And so to my fool's bed. What was that? No, no, not a girl crying in the garden. No one, cold, hungry, and banished, was shivering there, longing and not daring to come in. It was the chains swinging at the well. It would be folly to get up and go out and call again: Psyche, Psyche, my only love. I am a great queen. I have killed a man. I am drunk like a man. All warriors drink deep after the battle. Bardia's lips on my hand were like the touch of lightning. All great princes have mistresses and lovers. There's the crying again. No, it's only the buckets at the well. "Shut the window, Poobi. To your bed, child. Do you love me, Poobi? Kiss me good night. Good night." The king's dead. He'll never pull my hair again. A straight thrust and then a cut in the leg. That would have killed him. I am the Queen; I'll kill Orual too.
And he knew that he would never come again, and that lost magic would not come again. Lost now was all of it-the street, the heat, King's Highway, and Tom the Piper's son, all mixed in with the vast and drowsy murmur of the Fair, and with the sense of absence in the afternoon, and the house that waited, and the child that dreamed. And out of the enchanted wood, that thicket of man's memory, Eugene knew that the dark eye and the quiet face of his friend and brother-poor child, life's stranger, and life's exile, lost like all of us, a cipher in blind mazes, long ago-the lost boy was gone forever, and would not return.
How're we getting to King's Cross tomorrow, Dad?" asked Fred as they dug into a sumptuous pudding."The Ministry's providing a couple of cars," said Mr. Weasley. Everyone looked up at him."Why?" said Percy curiously."It's because of you, Perce," said George seriously. "And there'll be little flags on the hoods, with HB on them-""-for Humongous Bighead," said Fred.
As a child, I read because books–violent and not, blasphemous and not, terrifying and not–were the most loving and trustworthy things in my life. I read widely, and loved plenty of the classics so, yes, I recognized the domestic terrors faced by Louisa May Alcott’s March sisters. But I became the kid chased by werewolves, vampires, and evil clowns in Stephen King’s books. I read books about monsters and monstrous things, often written with monstrous language, because they taught me how to battle the real monsters in my life. And now I write books for teenagers because I vividly remember what it felt like to be a teen facing everyday and epic dangers. I don’t write to protect them. It’s far too late for that. I write to give them weapons–in the form of words and ideas-that will help them fight their monsters. I write in blood because I remember what it felt like to bleed.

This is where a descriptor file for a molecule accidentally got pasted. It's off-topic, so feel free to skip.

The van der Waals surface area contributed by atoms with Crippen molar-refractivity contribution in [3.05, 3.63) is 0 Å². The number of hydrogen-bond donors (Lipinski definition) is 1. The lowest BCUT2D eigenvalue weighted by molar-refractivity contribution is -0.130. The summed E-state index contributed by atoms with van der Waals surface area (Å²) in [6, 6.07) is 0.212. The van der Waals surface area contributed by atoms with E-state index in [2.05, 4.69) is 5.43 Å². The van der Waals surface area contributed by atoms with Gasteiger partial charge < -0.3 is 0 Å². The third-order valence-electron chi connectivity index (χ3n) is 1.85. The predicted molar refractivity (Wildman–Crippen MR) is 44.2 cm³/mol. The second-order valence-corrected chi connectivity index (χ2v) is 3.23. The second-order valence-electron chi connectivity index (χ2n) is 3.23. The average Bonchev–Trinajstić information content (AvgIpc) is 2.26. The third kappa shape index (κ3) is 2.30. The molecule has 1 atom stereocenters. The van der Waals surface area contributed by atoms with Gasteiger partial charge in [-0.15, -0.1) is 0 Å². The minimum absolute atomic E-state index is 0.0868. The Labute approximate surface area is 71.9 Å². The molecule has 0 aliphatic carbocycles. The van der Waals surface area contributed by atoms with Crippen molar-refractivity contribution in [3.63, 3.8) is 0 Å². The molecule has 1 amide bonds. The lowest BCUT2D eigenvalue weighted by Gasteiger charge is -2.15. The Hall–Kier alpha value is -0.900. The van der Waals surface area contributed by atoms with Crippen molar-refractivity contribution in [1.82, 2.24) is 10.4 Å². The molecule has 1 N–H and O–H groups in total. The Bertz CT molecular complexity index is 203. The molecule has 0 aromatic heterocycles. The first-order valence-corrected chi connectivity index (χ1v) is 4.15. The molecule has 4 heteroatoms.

IN ANSWER TO THE QUESTION: WHAT SCENES ONE WOULD LIKE TO HAVE FILMEDShakespeare in the part of the King's Ghost. The beheading of Louis the Sixteenth, the drums drowning his speech on the scaffold. Herman Melville at breakfast, feeling a sardine to his cat. Poe's wedding. Lewis Carroll's picnics. The Russians leaving Alaska, delighted with the deal. Shot of a seal applauding.
Every subject's duty is the King's; but every subject's soul is his own. Therefore, should every soldier in the wars do as every sick man in his bed, wash every mote out of his conscience; and dying so, death is to him advantage; or not dying, the time was blessedly lost wherein such preparation was gained; and in him that escapes, it were no sin to think that, making God so free an offer, He let him outlive the day to see His greatness and to teach others how they should prepare.
Emeth came walking forward into the open strip of grass between the bonfire and the Stable. His eyes were shining, his face was solemn, his hand was on his sword-hilt, and he carried his head high. Jill felt like crying when she looked at his face. And Jewel whispered in the King's ear, "By the Lion's Mane, I almost love this young warrior, Calormene though he be. He is worthy of a better god than Tash.
There's some ill planet reigns: I must be patient till the heavens look. With an aspect more favourable. Good my lords, I am not prone to weeping, as our sex. Commonly are; the want of which vain dew. Perchance shall dry your pities: but I have. That honourable grief lodged here which burns. Worse than tears drown: beseech you all, my lords, With thoughts so qualified as your charities. Shall best instruct you, measure me; and so. The king's will be perform'd!